Artificial intelligence AI research is highly technical and specialized, and is deeply divided into subfields that often fail to communicate with each other.[5] Some of the division is due to social and cultural factors: subfields have grown up around particular institutions and the work of individual researchers. AI research is also divided by several technical issues. Some subfields focus on the solution of specific problems. Others focus on one of several possible approaches or on the use of a particular tool or towards the accomplishment of particular applications. The central problems (or goals) of AI research include reasoning, knowledge, planning, learning, natural language processing (communication), perception and the ability to move and manipulate objects.[6] General intelligence is still among the field's long-term goals.[7] Currently popular approaches include statistical methods, computational intelligence and traditional symbolic AI. History[edit] Research[edit] Goals[edit] Planning[edit] Logic-based

Outline of artificial intelligence The following outline is provided as an overview of and topical guide to artificial intelligence: Artificial intelligence (AI) – branch of computer science that deals with intelligent behavior, learning, and adaptation in machines. Research in AI is concerned with producing machines to automate tasks requiring intelligent behavior. Branches of artificial intelligence[edit] Some applications of artificial intelligence[edit] Philosophy of artificial intelligence[edit] Philosophy of artificial intelligence Artificial intelligence and the future[edit] Strong AI – hypothetical artificial intelligence that matches or exceeds human intelligence — the intelligence of a machine that could successfully perform any intellectual task that a human being can. History of artificial intelligence[edit] Main article: History of artificial intelligence Artificial intelligence in fiction[edit] Main article: Artificial intelligence in fiction Psychology and AI[edit] Concepts in artificial intelligence[edit] 1970s[edit]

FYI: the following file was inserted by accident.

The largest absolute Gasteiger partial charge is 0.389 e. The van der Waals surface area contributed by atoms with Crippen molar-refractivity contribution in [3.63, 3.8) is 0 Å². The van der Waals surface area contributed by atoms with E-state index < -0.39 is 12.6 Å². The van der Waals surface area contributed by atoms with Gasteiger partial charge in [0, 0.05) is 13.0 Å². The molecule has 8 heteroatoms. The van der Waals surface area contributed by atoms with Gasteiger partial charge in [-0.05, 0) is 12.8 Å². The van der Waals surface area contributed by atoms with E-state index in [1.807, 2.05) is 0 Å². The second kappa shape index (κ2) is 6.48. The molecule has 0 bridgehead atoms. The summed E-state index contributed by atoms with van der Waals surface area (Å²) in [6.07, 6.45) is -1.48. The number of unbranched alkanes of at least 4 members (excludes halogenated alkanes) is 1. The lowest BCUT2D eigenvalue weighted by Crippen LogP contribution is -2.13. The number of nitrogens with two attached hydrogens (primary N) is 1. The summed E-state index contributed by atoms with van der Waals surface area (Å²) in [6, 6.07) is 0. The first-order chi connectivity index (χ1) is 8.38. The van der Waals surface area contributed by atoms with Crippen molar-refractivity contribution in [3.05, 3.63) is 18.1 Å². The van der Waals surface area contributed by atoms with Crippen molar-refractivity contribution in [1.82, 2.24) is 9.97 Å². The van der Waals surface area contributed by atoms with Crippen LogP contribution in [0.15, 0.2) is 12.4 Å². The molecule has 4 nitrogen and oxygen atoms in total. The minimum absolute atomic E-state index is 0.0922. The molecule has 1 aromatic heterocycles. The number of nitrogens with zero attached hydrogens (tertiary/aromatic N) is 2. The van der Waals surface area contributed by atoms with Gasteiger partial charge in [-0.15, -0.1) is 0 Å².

Applications of artificial intelligence Artificial intelligence has been used in a wide range of fields including medical diagnosis, stock trading, robot control, law, remote sensing, scientific discovery and toys. However, many AI applications are not perceived as AI: "A lot of cutting edge AI has filtered into general applications, often without being called AI because once something becomes useful enough and common enough it's not labeled AI anymore," Nick Bostrom reports.[1] "Many thousands of AI applications are deeply embedded in the infrastructure of every industry." In the late 90s and early 21st century, AI technology became widely used as elements of larger systems, but the field is rarely credited for these successes. Computer science[edit] AI researchers have created many tools to solve the most difficult problems in computer science. Finance[edit] Banks use artificial intelligence systems to organize operations, invest in stocks, and manage properties. Hospitals and medicine[edit] Heavy industry[edit] Music[edit]